Every year, Community Forklift joins reuse centers across the country to participate in The ReUse People Of America’s National Reuse Contest. Anyone can enter by submitting a project to their local participating reuse store (that’s us!) in one of two categories: Construction & Remodeling, or Art & Furniture. We’re waiting to find out which 2017 entrants won at Nationals, but in the meantime – check out Community Forklift’s local winners!
This January, my mom asked me to restore my grandmother Lorraine’s secretary, which she purchased at an antique store in Manhattan sometime around the 1960s for her new apartment. We believe it is from sometime between the 1910s and 1920s, and it was originally calamine pink with a grey and green leaf detail. My mom acquired the piece when my grandmother died in the early 1980s. For as long as I can remember, the secretary had been sitting in our basement, collecting dust. When I asked my mom why she never brought the piece upstairs, she told me she just didn’t want the big, pink piece of furniture hanging around her house, and besides, after all this time in the basement, it just kind of smelled, and that was that.
But for whatever reason, this year we both agreed that it deserved some love. While I hadn’t initially planned to spend my last break from grad school (in social work) restoring furniture, I ended up seeing this project as a great opportunity to honor my grandma, who was way ahead of her time and never shied away from risk-taking or a good pattern. Here she is looking characteristically alluring and mysterious in my favorite picture of her. As for me, I’ve been doing different types of art since I was little (of late mainly ceramics, silkscreen, and mural painting), and have always loved art deco symmetry and geometric designs, as well as bright, bold colors. So, with my daring grandma in mind, I set out on my first furniture restoration adventure.
From the beginning, we had the idea to put the secretary in our newly redone den/guest room, which, frankly, was a bit stark and lacking in character. With that in mind, I chose the bright turquoise base color for the piece (interior house paint). Then I designed and created the geometric stencil used behind the shelves. I first drew it on graph paper, then transferred it into Photoshop, printed out a series of 4 images, and cut them out of stencil paper. I debated at length what color to use for the stencil. I ultimately decided that Lorraine would never have chosen to blend in, so I decided on a contrasting color for the stencil and other highlights. I finally settled on silver and red as accent colors, using them strategically to create a cohesive design. First, I painted silver behind the shelves with high-opacity acrylic paint. Then, using spray adhesive and a stippling brush, I painted all of the red stencils first, followed by the turquoise. After that, I used the red and silver accents in different places to tie together the color scheme, first on the letter organizer, then on the decorative wood elements and around the keyhole.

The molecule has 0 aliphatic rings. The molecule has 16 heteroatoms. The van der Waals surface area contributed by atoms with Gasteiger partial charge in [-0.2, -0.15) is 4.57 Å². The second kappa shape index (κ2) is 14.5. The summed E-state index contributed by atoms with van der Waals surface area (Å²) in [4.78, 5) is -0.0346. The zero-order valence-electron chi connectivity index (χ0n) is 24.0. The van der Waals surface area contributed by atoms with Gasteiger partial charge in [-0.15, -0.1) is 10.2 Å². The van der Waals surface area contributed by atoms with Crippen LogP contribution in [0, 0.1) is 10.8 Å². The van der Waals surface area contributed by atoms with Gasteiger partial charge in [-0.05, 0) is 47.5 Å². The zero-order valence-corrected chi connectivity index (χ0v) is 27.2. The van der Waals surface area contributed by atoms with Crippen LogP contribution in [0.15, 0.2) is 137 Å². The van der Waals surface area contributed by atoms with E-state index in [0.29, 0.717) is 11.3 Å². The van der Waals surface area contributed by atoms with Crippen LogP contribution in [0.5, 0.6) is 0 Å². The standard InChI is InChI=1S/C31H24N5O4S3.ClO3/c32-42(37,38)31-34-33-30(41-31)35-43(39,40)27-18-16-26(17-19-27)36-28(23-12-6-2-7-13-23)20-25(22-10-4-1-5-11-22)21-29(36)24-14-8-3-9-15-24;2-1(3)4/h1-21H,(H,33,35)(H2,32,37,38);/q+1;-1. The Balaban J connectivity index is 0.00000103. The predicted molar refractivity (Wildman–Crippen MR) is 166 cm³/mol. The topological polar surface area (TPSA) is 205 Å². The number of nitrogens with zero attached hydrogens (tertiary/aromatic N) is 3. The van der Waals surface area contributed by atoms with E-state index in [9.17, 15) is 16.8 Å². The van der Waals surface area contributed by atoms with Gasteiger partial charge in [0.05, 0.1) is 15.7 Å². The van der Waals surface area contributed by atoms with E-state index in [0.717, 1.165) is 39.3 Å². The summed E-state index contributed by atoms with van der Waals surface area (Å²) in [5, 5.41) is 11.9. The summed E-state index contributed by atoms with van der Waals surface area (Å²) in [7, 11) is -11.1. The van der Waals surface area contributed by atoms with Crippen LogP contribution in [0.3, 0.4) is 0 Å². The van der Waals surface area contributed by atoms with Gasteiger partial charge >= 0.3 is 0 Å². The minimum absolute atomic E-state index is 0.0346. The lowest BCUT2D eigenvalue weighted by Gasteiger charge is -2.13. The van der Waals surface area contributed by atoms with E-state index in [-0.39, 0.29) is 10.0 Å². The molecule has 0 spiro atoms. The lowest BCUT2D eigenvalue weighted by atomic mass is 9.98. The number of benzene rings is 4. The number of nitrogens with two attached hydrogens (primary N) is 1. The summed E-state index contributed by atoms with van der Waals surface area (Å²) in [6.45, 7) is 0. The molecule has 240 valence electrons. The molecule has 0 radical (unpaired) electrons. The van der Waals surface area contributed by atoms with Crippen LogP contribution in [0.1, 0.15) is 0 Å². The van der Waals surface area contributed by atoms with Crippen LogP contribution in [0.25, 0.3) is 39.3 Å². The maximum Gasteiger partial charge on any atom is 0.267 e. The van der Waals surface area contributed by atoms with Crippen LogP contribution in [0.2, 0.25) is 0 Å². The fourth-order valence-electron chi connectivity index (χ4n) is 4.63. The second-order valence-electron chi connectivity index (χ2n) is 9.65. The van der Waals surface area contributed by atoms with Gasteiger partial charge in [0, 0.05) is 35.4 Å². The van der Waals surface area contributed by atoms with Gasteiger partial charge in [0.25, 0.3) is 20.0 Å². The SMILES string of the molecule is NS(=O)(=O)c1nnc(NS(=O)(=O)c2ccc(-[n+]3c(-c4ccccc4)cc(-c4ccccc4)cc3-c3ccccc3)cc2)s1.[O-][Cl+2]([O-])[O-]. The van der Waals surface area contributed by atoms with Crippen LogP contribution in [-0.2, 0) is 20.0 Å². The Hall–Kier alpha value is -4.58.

As for salvaging original elements, I always planned to reuse the original beautiful brass drawer hardware, but once it came time for the re-install, I realized something was missing. Cue Community Forklift, where I picked up new glass drawer knobs and the salvaged glass bulb cover that sits atop the piece. I cleaned, painted, and reinstalled the original drawer hardware (silver acrylic paint and a spray clear lacquer finish) along with the new knobs. At that point, I completed the last painted element on the piece, the claw feet. With a final burst of inspiration from my grandma, who I hear never took things too seriously, I decided to “glamorize” them, painting them with acrylic paint and sealing them with clear lacquer for easier maintenance.
Lastly, from the outset I felt that the pedestal at the top-center of the piece needed something on it (hence the wind-up feet that appear in some of the pictures). But at some point during the restoration, I figured that if someone were going to sit and read in the den, it might be nice to have another light in the room, so I called on my lovely electrician neighbor for help. I’m really glad I decided to go this route, since along the way I got to learn a little bit about electricity (my neighbor sent me with a list to the hardware store to get all the right pieces, and then let me do part of the installation). By adding in another salvaged element, the piece is even more functional. Ultimately, I am proud of the final product, especially when I imagine my grandma seeing it and smiling.
While we wait on the results of the 2017 National Reuse Contest, check out the entries of past Forklift winners here! The submission form for 2018 is not yet live, so check back later in the year if you have a project you might like to submit. They say that the greenest building material is anything that’s being reused…we urge you to consider using salvaged or surplus materials for your next home improvement or creative project, and be sure to document your progress with lots of photos along the way!